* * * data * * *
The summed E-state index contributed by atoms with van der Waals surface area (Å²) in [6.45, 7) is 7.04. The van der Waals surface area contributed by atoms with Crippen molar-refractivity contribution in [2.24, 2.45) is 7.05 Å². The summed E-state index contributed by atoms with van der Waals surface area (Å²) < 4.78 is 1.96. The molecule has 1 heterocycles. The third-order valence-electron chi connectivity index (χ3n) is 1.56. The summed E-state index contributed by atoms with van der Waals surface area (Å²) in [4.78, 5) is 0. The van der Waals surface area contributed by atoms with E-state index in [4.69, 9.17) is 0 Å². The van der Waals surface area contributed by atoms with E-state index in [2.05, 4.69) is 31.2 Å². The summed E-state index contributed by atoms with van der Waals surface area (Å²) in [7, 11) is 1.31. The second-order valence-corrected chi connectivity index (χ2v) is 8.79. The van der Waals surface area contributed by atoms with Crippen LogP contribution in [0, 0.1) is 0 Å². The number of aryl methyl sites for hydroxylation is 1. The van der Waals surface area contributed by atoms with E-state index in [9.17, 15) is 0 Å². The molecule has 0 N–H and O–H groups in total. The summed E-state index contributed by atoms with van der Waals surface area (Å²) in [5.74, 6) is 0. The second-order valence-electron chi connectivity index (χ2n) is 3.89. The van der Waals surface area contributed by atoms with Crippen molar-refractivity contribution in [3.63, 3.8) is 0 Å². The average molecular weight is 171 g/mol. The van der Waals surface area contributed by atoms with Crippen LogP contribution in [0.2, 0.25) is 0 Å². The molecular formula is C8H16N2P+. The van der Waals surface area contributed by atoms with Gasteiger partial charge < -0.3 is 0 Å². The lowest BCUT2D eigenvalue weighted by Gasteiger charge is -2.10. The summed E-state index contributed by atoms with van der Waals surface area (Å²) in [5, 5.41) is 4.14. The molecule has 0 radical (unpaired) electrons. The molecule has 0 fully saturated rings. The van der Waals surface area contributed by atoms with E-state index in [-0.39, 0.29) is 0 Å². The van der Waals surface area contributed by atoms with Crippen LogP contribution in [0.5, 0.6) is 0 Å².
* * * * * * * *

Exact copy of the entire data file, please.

The summed E-state index contributed by atoms with van der Waals surface area (Å²) in [6.45, 7) is 7.04. The van der Waals surface area contributed by atoms with Crippen molar-refractivity contribution in [2.24, 2.45) is 7.05 Å². The summed E-state index contributed by atoms with van der Waals surface area (Å²) < 4.78 is 1.96. The molecule has 1 heterocycles. The third-order valence-electron chi connectivity index (χ3n) is 1.56. The summed E-state index contributed by atoms with van der Waals surface area (Å²) in [4.78, 5) is 0. The van der Waals surface area contributed by atoms with E-state index in [4.69, 9.17) is 0 Å². The van der Waals surface area contributed by atoms with E-state index in [2.05, 4.69) is 31.2 Å². The summed E-state index contributed by atoms with van der Waals surface area (Å²) in [7, 11) is 1.31. The second-order valence-corrected chi connectivity index (χ2v) is 8.79. The van der Waals surface area contributed by atoms with Crippen LogP contribution in [0, 0.1) is 0 Å². The number of aryl methyl sites for hydroxylation is 1. The van der Waals surface area contributed by atoms with E-state index in [9.17, 15) is 0 Å². The molecule has 0 N–H and O–H groups in total. The summed E-state index contributed by atoms with van der Waals surface area (Å²) in [5.74, 6) is 0. The second-order valence-electron chi connectivity index (χ2n) is 3.89. The van der Waals surface area contributed by atoms with Crippen molar-refractivity contribution in [3.63, 3.8) is 0 Å². The average molecular weight is 171 g/mol. The van der Waals surface area contributed by atoms with Crippen LogP contribution in [0.2, 0.25) is 0 Å². The molecular formula is C8H16N2P+. The van der Waals surface area contributed by atoms with Gasteiger partial charge < -0.3 is 0 Å². The lowest BCUT2D eigenvalue weighted by Gasteiger charge is -2.10. The summed E-state index contributed by atoms with van der Waals surface area (Å²) in [5, 5.41) is 4.14. The molecule has 0 radical (unpaired) electrons. The molecule has 0 fully saturated rings. The van der Waals surface area contributed by atoms with E-state index in [-0.39, 0.29) is 0 Å². The van der Waals surface area contributed by atoms with Crippen LogP contribution in [0.5, 0.6) is 0 Å².